FOR the second time in eight years, Nigeria’s international economic jewel, Dr. Ngozi Okonjo-Iweala, has thrown her hat into the ring of international politics. In 2012 she vied for the presidency of the World Bank and gallantly lost to American physician, Jim Yong Kim.
This time, Okonjo-Iweala, a former Managing Director of the World Bank and two-time Finance Minister of Nigeria, is a candidate for the post of Director-General of the World Trade Organisation, WTO, which will be vacated in August by Brazil’s Roberto Azevêdo.
She is ranged against Mexico’s Jesús Seade Kuri and Egypt’s Abdel-Hamid Mamdouh who pack equally intimidating credentials in the international finance system with widespread experience in the processes of the World Bank, WTO, General Agreement on Tariffs and Trade, GATT, among others. The Muhammadu Buhari government endorsed her candidacy which she filed on June 9, 2020, the same day that Mamdouh did.
Egypt had written a protest letter asking for Okonjo-Iweala’s disqualification as Nigeria had earlier supported the candidacy of Yonov Frederick Agah, one of the four incumbent Directors-General of the WTO, but the Organisation ignored it and confirmed her candidacy. The Federal Government obviously took this step to brighten Nigeria’s chances of success.
In terms of qualification and experience, Okonjo-Iweala eminently rivals Seade Kuri, but Egypt’s Mamdouh does not quite hit the mark though he has very respectable credentials. Kuri has been intimately involved in most of the processes that made world trade as managed through multi-lateral platforms such the WTO and GATT what they are today.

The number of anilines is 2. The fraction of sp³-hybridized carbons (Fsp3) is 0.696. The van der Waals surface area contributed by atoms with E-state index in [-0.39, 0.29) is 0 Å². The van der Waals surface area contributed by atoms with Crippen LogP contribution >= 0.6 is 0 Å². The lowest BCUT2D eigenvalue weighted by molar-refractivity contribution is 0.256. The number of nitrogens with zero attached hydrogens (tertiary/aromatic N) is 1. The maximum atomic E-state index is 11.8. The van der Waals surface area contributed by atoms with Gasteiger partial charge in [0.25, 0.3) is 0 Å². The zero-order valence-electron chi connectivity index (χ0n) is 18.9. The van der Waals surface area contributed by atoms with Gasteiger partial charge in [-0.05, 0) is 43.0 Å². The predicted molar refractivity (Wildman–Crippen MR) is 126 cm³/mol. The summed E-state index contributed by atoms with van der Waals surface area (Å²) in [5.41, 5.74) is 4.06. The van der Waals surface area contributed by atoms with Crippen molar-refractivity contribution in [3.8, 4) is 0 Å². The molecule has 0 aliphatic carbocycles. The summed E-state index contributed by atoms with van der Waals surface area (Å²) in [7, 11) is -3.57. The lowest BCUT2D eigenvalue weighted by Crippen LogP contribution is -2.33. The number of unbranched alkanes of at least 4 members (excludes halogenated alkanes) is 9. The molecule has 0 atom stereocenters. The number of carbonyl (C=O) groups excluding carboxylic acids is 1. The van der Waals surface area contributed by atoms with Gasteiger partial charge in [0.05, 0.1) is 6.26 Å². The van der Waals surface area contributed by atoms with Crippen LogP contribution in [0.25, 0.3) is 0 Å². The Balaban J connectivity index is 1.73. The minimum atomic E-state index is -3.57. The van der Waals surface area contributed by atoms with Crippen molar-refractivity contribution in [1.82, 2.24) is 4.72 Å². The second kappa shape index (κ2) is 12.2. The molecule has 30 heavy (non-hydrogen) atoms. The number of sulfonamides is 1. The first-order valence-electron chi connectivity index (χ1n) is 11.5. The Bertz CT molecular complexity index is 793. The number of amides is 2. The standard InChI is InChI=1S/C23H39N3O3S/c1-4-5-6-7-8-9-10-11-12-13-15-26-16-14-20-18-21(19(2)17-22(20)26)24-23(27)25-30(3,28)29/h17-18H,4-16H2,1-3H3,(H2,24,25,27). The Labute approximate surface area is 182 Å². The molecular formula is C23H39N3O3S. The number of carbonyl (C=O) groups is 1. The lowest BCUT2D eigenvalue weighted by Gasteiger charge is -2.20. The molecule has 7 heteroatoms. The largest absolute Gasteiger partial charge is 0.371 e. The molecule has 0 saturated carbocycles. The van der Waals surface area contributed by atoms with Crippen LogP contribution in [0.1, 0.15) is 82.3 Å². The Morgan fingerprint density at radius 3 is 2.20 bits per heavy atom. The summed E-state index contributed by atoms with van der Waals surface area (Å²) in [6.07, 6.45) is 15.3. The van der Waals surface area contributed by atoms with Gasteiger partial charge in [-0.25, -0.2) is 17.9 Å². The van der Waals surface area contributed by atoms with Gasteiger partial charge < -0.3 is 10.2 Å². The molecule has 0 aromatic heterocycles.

On the other hand, Okonjo-Iweala, who earned the respect of stakeholders in the international finance system as a former managing director of the World Bank and a high-flying financial engineer and economic reformer in Nigeria is a hot cake. She is on the board of Twitter, Standard Chartered Bank, the African Risk Capacity, ARC, and leads the Global Alliance for Vaccines and Immunisations, GAVI.
World trade does not need the same in an unfolding coronavirus pandemic-shaped new world economy. It needs new perspectives and fresh hands to moderate the altercations of the world’s two main economic superpowers – the United States of America and China, for the good of all. Okonjo-Iweala has promised to provide the platform for America and China as well as other stakeholders to meet, dialogue and break through knotty issues.
When two or more ego-driven strong men fight themselves to a standstill as these two countries appear to have done, there is a unique touch that women bring to bear which diffuses tensions and brings antagonists back to the roundtable.
We are firmly convinced that Okonjo-Iweala as Director-General of the WTO will be a winner for everybody, especially Nigeria and Africa. No effort should be spared to support her.